Larapinta Way – “As above, so below.”

Bruce Reyburn – July August 2015.


I learnt via a Facebook posting of the passing of John Morieson (who built on William Stanbridge’s pioneering indigenous astronomy for the Boorong family of Lake Tyrrell). I am not familiar with his work and look forward to learning more. The FB posting by Australian Indigenous Astronomy noted that he worked with Aboriginal communities for decades and that, in 1996, he completed an M.A. thesis at the University of Melbourne analysed Boorong Astronomy from the documents of William Stanbridge.

From a small website entry connect to the Facebook posting:

“We know that a basic principle in Aboriginal astronomy is that what is in the sky is a reflection of what is on earth. Therefore what is found in the sky gives us an understanding of what life was like for the Boorong Clan around Lake Tyrrell.” ( accessed 11 July 2015).

The image immediately formed in my mind of the sky as a huge reflecting mirror. That is, the complete opposite of the usual use of reflecting mirrors in constructing telescopes in order to peer further into the depths of distant galaxies.

It struck a chord with me as it summed up a line of enquiry of my own over the last week. As part of a larger work (in connection with Western Arrernte cosmology and Altyere or Altjira Iliiŋka – (The Emu-footed Sky-Being and his kin) I have been exploring the links between a Central Australian river and the Milky Way. The strong association between the river and the Milky Way suggested to me as “As above, so below” relationship.

But as Philip Clarke notes:

“In Aboriginal cosmology, the perceived Skyworld was a distorted reflection of the terrestrial landscape …” (Clarke 2014:321). Like a distorting mirror, the images are subject to forms of fantastic transformations, familiar in all systems of mythology. It is not a simple matter of looking for parallels between the world above and the world below.

The short entry the notes of John Morieson that, amongst other things:

“Through wide reading in several disciplines he attempts to place the sites in the landscape into their original context and to read the night sky as the people once did.”

What follows is the result of my initial – and brief – research which I put forward in a similar spirit.


There is something about being in desert of Central Australia which enables you to feel larger things more keenly.

In his book “Broken Song” about the life of T.G.H. Strehlow, Barry Hill writes about the presence of the usually dry and sandy Finke River near Ntaria, site of the Lutheran Hermannsburg mission, in Western  Aranda (Arrernte) country in Central Australia.

“At all times the Finke is a powerful presence as it snakes its way around the Range of Doom. In the afternoon light it spreads itself along as a welcome. At dusk it takes all the day down into itself. At night the stars fall into its sand which, under the flare of the Milky Way, is still white. In the middle of the night the pale belly of the snake has gone: it has rolled over and its course is as dark as the range. The first pink in the sky also washes the ridgeline. Finally, when the sun shows itself, the whole bed of the river is sitting up again: it wakes with a shout.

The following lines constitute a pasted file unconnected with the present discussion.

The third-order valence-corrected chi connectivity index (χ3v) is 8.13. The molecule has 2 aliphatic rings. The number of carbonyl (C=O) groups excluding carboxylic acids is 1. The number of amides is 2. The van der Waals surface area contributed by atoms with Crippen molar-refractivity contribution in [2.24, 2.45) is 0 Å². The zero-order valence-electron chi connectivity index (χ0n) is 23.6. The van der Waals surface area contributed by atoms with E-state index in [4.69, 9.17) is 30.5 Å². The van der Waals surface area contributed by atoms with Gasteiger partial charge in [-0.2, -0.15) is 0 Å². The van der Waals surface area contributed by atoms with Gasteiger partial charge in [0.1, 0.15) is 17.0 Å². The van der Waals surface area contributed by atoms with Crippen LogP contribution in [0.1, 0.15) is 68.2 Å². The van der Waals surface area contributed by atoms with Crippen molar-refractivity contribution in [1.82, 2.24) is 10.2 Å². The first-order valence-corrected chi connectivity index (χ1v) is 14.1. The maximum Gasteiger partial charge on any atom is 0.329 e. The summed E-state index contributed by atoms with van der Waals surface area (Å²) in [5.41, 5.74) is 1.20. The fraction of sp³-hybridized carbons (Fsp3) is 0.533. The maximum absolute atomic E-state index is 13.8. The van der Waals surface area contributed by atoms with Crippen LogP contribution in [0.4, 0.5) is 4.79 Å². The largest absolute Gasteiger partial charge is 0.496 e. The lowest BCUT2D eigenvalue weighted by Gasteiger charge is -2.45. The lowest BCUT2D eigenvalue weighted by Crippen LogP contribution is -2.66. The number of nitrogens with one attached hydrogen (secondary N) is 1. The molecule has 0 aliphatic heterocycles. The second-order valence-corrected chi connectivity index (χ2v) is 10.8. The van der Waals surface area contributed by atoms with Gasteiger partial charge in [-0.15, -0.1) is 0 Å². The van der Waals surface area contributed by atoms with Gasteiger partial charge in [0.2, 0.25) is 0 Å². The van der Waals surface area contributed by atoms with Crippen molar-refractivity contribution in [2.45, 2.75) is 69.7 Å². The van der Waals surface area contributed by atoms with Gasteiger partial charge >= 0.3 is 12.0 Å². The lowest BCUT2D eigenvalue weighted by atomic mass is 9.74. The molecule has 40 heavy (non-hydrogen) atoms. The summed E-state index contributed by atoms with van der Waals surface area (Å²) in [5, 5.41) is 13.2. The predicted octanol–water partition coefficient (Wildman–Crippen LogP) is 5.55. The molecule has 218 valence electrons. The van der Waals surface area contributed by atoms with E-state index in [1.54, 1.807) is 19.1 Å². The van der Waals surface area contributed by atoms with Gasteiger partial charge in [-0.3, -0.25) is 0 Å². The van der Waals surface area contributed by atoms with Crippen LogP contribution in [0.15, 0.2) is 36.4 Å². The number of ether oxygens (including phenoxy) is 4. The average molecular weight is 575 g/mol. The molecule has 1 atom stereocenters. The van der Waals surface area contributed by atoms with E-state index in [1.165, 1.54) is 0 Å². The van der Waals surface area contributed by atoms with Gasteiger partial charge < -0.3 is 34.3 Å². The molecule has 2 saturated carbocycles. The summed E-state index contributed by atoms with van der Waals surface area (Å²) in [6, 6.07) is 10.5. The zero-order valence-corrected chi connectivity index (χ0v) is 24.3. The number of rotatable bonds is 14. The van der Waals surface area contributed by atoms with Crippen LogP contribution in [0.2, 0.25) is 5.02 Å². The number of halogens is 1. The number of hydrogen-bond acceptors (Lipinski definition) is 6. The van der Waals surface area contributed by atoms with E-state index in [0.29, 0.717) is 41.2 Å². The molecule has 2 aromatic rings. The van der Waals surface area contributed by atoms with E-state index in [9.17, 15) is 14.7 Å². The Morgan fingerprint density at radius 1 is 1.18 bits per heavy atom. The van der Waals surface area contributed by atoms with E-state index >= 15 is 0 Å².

The little limestone church on the river’s bank might ring its bell, but the note gets lost along the river.” (Barry Hill “Broken Song” 2003:39-40)

Broken song? Barry Hill note that it is not the Songs of Life chanted across generations by senior lawmen that are not broken. Coming from country itself, they made of far more subtle and resilient ‘stuff’ than that. They will continue to inform our representations of life in the same way magnets arrange iron filings, and giant planets their spectacular halo rings.

(Picture of the Lutheran Mission Church at Hermannsburg, Ntaria, – by me 2015)

(Picture of river at back of Hermannsburg Mission buildings taken by me 2015)

(Pictures in front of the Kata-Anga Tea Rooms at Hermannsburg by me 2015)

(Picture – side arm of river near Hermannsburg – by me 2015)


” … I sent Kekwick to examine the creek and also another that I could see coming from the north plenty of water to serve our purpose the creeks very large with the finest gun trees we have yet seen, any size and any hight (sic-BR), this seems to be a favourite place for the Natives camping there are 11 wirlies at one encampment a number of new parrots and black cockatoo and numerous other birds, the creek runs over a space of about 2 miles coming from the west the bed sandy after leaving it on a bearing of 329° for 9 miles we passed over a plain of as fine a country as any man would wish to see a beautiful red soil covered with grass a foot high after that it become a little sandy and at 15 mile got into some sand hills but still the feed most abundant I have not passed through such splendid country since I have been in the colony I only hope it may continue the creek I have named the Finke after Wm Finke Esqr of Adelaide.” (Stuart Fourth Expedition Journal 1860 Wednesday 4 April – 1983 edition pp23-24)

Entering this earthly version of paradise, uninvited and without proper ceremony, the Scotsman John McDouall Stuart, in 1860, renamed the Larapinta river “Finke” in honour of William Finke, a German man living in South Australia, who was one of Stuart’s patrons. Both had been in this country for a little over 20 years. Looking for new economic advantages informed their eyes.